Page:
Greyhound Handicapping: Is It Possible to Handicap a Dog Race?

Profile Picture: Eb Netr

Eb Netr

July 31st, 2013

How many times have you heard someone say about a greyhound race, "It's a crap shoot?" Many, many people think that it's impossible to handicap greyhound races. They think that it's just luck, a case of which dog gets out and makes it around the first turn, or which dog happens to keep the lure in view.

I disagree. Sure, racing luck and chance have something to do with it, and not all races can be handicapped as easily or successfully. But most dog races CAN be handicapped using the basic factors of speed, class, pace and race makeup.

Position - both start position and where the dog will be able to position itself relative to its running style - are the other two important factors. And they're the ones that keep greyhound races from being crap shoots or rolls of the dice. For dogs that break, start position is probably even more important than where it will be able to run on the track.

After all, if a dog breaks and takes the lead right out of the box, it can run where it wants to run for that important early part of the race. As long as it doesn't fade, it has the best chance of winning in most races. That's why, when I handicap, I look at the early speed dogs first, to see if it's a race where one of them will have a big advantage. In races where there is only one early speed dog, and it looks like it will get the break, luck has much less to do with the outcome than it does in races where there's little early speed or too much early speed.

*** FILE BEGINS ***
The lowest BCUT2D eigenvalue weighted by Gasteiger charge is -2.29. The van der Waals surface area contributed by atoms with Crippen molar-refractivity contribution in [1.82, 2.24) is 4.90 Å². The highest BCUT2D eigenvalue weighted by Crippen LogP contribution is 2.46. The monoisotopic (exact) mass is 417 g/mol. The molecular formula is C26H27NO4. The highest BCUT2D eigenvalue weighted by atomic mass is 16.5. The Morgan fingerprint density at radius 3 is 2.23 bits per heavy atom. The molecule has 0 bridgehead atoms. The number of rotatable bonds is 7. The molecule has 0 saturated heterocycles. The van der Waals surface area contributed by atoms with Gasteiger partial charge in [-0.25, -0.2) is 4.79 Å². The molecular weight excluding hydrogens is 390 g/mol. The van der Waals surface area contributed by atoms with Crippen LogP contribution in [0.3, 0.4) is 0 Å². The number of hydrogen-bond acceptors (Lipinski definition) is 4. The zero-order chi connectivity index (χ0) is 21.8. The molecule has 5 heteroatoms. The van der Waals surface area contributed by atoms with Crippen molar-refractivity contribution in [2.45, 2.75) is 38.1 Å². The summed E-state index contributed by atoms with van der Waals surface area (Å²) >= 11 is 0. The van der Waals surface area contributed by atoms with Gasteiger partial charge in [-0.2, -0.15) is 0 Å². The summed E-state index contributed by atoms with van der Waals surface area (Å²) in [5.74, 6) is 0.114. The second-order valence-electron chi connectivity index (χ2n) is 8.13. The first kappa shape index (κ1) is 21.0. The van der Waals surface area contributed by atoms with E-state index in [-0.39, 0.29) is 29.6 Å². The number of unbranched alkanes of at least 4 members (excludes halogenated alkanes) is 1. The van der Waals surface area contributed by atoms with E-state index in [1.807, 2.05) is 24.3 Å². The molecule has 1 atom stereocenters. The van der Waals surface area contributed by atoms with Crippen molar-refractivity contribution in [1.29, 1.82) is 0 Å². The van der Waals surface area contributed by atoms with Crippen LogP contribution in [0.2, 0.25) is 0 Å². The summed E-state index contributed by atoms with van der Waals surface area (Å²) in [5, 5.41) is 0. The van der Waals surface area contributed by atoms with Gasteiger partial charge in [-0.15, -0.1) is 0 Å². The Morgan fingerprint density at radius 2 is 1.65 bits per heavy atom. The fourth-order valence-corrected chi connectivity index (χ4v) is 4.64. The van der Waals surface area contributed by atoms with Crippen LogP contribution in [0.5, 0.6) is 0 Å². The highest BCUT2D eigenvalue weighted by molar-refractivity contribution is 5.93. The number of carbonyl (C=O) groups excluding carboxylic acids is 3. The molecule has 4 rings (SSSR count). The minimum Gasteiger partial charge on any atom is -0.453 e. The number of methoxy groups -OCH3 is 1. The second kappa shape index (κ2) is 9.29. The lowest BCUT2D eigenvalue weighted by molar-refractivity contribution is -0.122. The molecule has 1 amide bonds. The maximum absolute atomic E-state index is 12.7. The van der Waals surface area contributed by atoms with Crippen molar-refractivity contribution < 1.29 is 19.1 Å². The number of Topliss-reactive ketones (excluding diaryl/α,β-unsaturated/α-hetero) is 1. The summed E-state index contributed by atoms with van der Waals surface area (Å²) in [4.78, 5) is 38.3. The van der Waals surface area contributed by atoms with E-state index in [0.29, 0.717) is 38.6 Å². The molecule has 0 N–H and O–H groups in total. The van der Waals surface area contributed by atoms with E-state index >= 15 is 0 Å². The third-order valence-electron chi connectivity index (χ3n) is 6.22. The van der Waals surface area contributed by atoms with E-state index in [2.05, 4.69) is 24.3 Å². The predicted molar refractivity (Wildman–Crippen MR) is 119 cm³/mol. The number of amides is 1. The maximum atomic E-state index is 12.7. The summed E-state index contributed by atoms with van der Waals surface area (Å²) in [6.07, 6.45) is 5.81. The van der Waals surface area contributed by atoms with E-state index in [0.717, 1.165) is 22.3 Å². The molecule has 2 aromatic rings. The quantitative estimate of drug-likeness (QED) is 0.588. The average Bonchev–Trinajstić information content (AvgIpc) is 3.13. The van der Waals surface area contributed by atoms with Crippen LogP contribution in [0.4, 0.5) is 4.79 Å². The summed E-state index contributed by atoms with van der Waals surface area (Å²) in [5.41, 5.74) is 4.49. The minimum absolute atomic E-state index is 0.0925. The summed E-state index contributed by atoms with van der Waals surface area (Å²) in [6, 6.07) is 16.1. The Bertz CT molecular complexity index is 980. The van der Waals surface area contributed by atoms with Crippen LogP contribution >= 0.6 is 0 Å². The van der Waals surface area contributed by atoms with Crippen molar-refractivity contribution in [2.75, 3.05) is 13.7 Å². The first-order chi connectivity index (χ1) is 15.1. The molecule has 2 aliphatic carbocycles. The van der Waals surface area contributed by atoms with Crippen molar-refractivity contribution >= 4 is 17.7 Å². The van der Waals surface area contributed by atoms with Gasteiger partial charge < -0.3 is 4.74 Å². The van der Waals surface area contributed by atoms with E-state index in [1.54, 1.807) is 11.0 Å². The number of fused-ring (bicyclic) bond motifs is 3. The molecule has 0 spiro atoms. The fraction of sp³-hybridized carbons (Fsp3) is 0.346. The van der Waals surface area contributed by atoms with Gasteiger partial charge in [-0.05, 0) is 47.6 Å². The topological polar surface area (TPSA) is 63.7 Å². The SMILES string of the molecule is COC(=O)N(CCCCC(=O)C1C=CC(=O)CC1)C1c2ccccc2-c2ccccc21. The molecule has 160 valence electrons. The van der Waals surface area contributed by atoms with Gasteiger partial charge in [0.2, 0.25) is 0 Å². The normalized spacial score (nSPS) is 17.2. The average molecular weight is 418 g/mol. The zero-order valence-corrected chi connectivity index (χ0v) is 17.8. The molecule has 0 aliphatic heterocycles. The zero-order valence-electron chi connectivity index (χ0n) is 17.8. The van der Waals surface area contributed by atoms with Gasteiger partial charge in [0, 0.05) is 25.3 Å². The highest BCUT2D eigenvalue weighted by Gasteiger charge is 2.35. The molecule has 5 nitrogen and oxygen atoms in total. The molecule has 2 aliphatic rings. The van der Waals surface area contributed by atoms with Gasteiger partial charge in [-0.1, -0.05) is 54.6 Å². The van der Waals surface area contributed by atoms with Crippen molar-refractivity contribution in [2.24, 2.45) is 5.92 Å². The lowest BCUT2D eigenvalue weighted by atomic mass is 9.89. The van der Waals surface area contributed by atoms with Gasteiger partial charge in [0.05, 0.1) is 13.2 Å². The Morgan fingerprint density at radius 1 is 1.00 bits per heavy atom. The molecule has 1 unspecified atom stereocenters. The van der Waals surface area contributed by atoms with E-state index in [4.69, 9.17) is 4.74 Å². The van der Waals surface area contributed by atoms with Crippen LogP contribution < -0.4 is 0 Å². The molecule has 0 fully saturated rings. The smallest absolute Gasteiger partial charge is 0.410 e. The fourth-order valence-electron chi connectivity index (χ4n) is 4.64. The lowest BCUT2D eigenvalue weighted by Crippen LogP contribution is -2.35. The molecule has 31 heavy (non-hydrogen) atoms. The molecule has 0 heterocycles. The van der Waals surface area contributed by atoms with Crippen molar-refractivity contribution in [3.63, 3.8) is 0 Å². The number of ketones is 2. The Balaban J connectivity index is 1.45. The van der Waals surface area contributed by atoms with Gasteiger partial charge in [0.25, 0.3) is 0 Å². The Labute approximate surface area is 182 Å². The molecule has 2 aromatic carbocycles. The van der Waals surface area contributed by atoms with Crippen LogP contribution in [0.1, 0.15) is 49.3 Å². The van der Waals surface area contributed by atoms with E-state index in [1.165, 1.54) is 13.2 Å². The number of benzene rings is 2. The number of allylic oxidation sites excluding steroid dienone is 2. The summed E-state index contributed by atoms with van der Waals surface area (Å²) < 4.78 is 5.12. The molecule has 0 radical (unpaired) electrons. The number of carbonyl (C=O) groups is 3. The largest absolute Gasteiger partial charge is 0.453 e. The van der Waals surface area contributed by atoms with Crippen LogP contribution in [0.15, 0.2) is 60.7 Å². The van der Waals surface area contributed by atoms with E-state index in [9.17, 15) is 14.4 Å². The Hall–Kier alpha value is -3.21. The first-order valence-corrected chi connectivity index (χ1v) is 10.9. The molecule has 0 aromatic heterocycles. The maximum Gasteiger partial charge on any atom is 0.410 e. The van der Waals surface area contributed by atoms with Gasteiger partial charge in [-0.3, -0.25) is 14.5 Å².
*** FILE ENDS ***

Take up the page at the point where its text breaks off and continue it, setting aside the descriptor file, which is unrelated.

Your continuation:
So, it's obvious that some races are a lot easier to handicap, because of some factor like a dog with superior breaking ability and/or early speed. But what about the races where the dogs are more evenly matched for speed and class? Aren't they won by whatever dog just happens to get the lead or the dog that keeps the lure in view? And how the heck can a handicapper know which dog that will be?

Sometimes, this is true, but many times if you really dig, you can find a guidepost that points you toward the winner of the race. Maybe there's a dog that has moved into the 1 box after running in 4 or 5 outside boxes. If the track really favors the 1 box - and several do - that dog might be the best bet of the night, especially if it's at long odds. Its win wouldn't be luck or chance, it would be for a good reason, one that didn't exist in its other races.

Is there a dog that runs the outside and is on the outside? A dog that only runs well when it can get the inside, and which has no other inside runners between it and the rail? A dog that breaks, sandwiched between two very slow breakers. A dog with a much better time in its last race than any of the other dogs?

Until you go over your checklist of factors that might influence the outcome of a race, there's no way to tell if the race is "handicappable" or not. If it isn't, then, yes, luck or chance will probably determine the outcome. But how many races like that are there on the average program?

And, more important, how many races are there that DO have a dog with something going for it that makes it a good bet and helps you figure out what's likely to happen in the race? I would say that there are many more races that the capable handicapper can handicap than there are crap shoots on most programs.